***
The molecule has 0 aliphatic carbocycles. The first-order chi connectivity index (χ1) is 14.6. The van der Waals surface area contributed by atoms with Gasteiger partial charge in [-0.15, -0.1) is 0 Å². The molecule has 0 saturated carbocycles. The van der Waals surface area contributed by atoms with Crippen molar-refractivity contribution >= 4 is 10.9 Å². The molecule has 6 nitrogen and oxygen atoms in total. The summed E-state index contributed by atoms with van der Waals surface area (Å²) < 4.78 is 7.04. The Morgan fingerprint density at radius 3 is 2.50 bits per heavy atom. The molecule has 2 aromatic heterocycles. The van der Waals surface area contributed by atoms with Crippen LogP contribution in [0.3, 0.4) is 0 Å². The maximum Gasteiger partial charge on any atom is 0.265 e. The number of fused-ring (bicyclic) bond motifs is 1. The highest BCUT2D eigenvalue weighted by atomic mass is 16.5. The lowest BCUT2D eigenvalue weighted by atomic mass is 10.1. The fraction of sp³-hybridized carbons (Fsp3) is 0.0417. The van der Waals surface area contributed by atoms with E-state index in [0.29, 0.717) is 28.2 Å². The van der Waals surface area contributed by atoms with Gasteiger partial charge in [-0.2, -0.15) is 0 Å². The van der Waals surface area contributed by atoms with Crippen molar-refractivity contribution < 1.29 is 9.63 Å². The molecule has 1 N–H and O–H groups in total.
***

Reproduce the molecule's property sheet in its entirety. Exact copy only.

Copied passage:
The molecule has 0 aliphatic carbocycles. The first-order chi connectivity index (χ1) is 14.6. The van der Waals surface area contributed by atoms with Gasteiger partial charge in [-0.15, -0.1) is 0 Å². The molecule has 0 saturated carbocycles. The van der Waals surface area contributed by atoms with Crippen molar-refractivity contribution >= 4 is 10.9 Å². The molecule has 6 nitrogen and oxygen atoms in total. The summed E-state index contributed by atoms with van der Waals surface area (Å²) < 4.78 is 7.04. The Morgan fingerprint density at radius 3 is 2.50 bits per heavy atom. The molecule has 2 aromatic heterocycles. The van der Waals surface area contributed by atoms with Crippen LogP contribution in [0.3, 0.4) is 0 Å². The maximum Gasteiger partial charge on any atom is 0.265 e. The number of fused-ring (bicyclic) bond motifs is 1. The highest BCUT2D eigenvalue weighted by atomic mass is 16.5. The lowest BCUT2D eigenvalue weighted by atomic mass is 10.1. The fraction of sp³-hybridized carbons (Fsp3) is 0.0417. The van der Waals surface area contributed by atoms with E-state index in [0.29, 0.717) is 28.2 Å². The van der Waals surface area contributed by atoms with Gasteiger partial charge in [-0.2, -0.15) is 0 Å². The van der Waals surface area contributed by atoms with Crippen molar-refractivity contribution < 1.29 is 9.63 Å². The molecule has 1 N–H and O–H groups in total.